Stellenbosch is a bit of paradise. There just isn’t much that’s more stunning than a place devoted to growing grapes—it’s something about the terrain and climate grapes prefer that makes for relentless beauty. And wine itself is of the old world, so people drawn to making it seem to have a knack for living well, for thinking about the essential pleasures of good food, a peaceful garden, a sunny aspect, and a glass of wine dancing in its glass.
Stellenbosch is home to hundreds of wine farms that blanket the landscape to the horizon, making for a particularly arresting viewshed. Its singular beauty comes from a mix of natural blessings; outstanding among them is the relationship between the soft green of hills covered in vineyards and their massive, rocky cousins, the mountains of the Cape Fold range. Although not terribly high by mountain standards (3500 feet as compared to my home state of Colorado’s “fourteeners,”), these peaks are none-the-less dramatic. Rising straight up from the sea, they create a majestic backdrop to the panorama of grapevines angling neatly over the countryside.
While in Stellenbosch, I stayed at the Spier Wine Farm, a progressive mini-village with award-winning organic wines, the farm-to-table restaurant Eight, acres of contemplative gardens, a “conscious” conference center, sustainability practices including a biological effluent water system, and two conservation projects – one for raptors and one for cheetahs. Spier is a world unto itself, a kind of Disneyland for adults, whose motto is “getting the best out of every berry, with as little interference as possible.”
One of Spier’s most pleasing parts is its architecture. The hotel is made up of structures faced in brightly-colored plaster, nestled along little streets and clustered around quiet courtyards inlaid with turquoise pools. In fact, the architecture of the entire Western Cape area is distinctive, starting with the white-washed walls, reed thatch roof and raised stoop and gable typical of the early Cape Dutch style. These lovely buildings dot the region, imbuing it with a sense of the bucolic. Some of the wine farms are known for these historic buildings, two of which I visited: DeMorgenzon and Steenberg Wine Estate. In a perfect blend of the old and the new, state-of-the art winemaking facilities complete with French oak barrels and Italian stainless steel are behind the simple elegance of the Dutch Cape landmarks.
Although considered a “new world” wine region, Stellenbosch proudly traces its winemaking lineage back 350 years to Jan Van Riebeeck, an employee of the Dutch East India Company who wrote of pressing the first wine grapes in 1659. Some of the oldest estates are Steenberg (1682), Boschendal (1685), Spier (1692), and DeMorgenzon (early 1700s), each of which cater to an au courant tourist trade attracted, I suspect, as much by the area’s rich and diverse heritage as by the wine.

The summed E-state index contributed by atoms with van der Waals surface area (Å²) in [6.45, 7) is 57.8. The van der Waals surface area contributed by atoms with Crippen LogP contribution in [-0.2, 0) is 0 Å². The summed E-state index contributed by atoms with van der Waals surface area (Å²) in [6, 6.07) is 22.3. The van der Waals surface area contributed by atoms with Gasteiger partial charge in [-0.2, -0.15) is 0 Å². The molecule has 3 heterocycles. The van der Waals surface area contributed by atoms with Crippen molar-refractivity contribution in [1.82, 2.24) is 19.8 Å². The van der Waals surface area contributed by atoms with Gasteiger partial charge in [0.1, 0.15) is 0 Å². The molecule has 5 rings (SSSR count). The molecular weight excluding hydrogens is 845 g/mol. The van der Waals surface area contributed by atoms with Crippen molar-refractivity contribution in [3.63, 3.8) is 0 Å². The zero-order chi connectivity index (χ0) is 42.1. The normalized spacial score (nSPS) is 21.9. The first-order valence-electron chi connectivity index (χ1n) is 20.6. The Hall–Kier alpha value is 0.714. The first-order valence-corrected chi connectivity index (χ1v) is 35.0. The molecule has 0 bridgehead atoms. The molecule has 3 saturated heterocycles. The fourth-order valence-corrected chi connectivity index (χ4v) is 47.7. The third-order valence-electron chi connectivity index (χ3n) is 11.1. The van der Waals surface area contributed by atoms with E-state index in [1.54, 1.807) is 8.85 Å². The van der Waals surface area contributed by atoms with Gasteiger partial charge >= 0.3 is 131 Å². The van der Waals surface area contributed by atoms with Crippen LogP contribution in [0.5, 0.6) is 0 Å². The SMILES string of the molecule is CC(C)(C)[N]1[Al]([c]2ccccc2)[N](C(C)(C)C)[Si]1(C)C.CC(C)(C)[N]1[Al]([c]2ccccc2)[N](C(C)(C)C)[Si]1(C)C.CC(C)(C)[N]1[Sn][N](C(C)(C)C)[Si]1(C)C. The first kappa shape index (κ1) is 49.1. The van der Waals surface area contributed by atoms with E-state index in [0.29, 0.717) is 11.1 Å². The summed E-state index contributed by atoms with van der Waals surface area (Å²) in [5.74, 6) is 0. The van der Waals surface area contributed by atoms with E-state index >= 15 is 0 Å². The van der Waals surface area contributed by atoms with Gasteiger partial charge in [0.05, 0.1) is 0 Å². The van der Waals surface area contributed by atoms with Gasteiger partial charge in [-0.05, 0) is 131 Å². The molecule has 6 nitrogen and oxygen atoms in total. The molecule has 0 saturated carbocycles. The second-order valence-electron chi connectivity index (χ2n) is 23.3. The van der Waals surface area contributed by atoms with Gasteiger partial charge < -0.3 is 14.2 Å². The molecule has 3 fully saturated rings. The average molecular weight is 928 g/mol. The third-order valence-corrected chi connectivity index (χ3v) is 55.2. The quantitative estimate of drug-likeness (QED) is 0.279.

It’s characteristic of these established Stellenbosch wine farms that they combine winemaking with other complementary lines of business, and not just the usual eateries and tasting rooms. While Spier advances its conservation ethic, neighboring Steenberg pairs its wine business with a championship golf course and club, a high-end spa, and even Steenberg Property through which you can purchase a parcel. Other innovative ventures include art galleries, gift shops featuring crafts and art in addition to wine, concert venues, movie nights and more.
I was fortunate enough to spend an easy afternoon at DeMorgenzon with its gracious owners, Wendy and Hylton Appelbaum. Although transplants to the area, the Appelbaums fit perfectly the “old world meets new” milieu. Hylton is an avid gardener, so the vineyards are interspersed with constant blooms of every variety. He cultivates his sets in makeshift lean-tos at the back of the property, something like I imagine Darwin might’ve had. And the results are breath-taking, causing a deep quietude just from a simple gaze across the farm.
Wendy runs DeMorgenzon’s operation, overseeing marketing, wine-making, vine-keeping and the many other aspects of a major player in Stellenbosch wine country. As we sat chatting in her living room after the tour, Wendy spoke about their uncommon practice of playing Baroque music 24/7 over the vines. “There’s much evidence that plants respond to music,” she explained. “But in any case, I know it has a wonderful effect on all who work here. The vine keepers in particular work with less fatigue and strife than elsewhere.”
And I thought, this innovation seems perfectly in tune with a place that capitalizes on modern business practices while maintaining the old world values that make the wine and us flourish.
This piece is the eighth in a series on South Africa by leadership expert and consultant, Rebecca Reynolds. Reynolds works with leaders, explores leadership issues and contexts, and writes on leadership lessons. This series will explore leadership themes from her South Africa trip. Reynolds may be reached at RebeccaReynoldsConsulting.com. Previous posts: part I, part II, part III, part IV, part V, part VI, part VII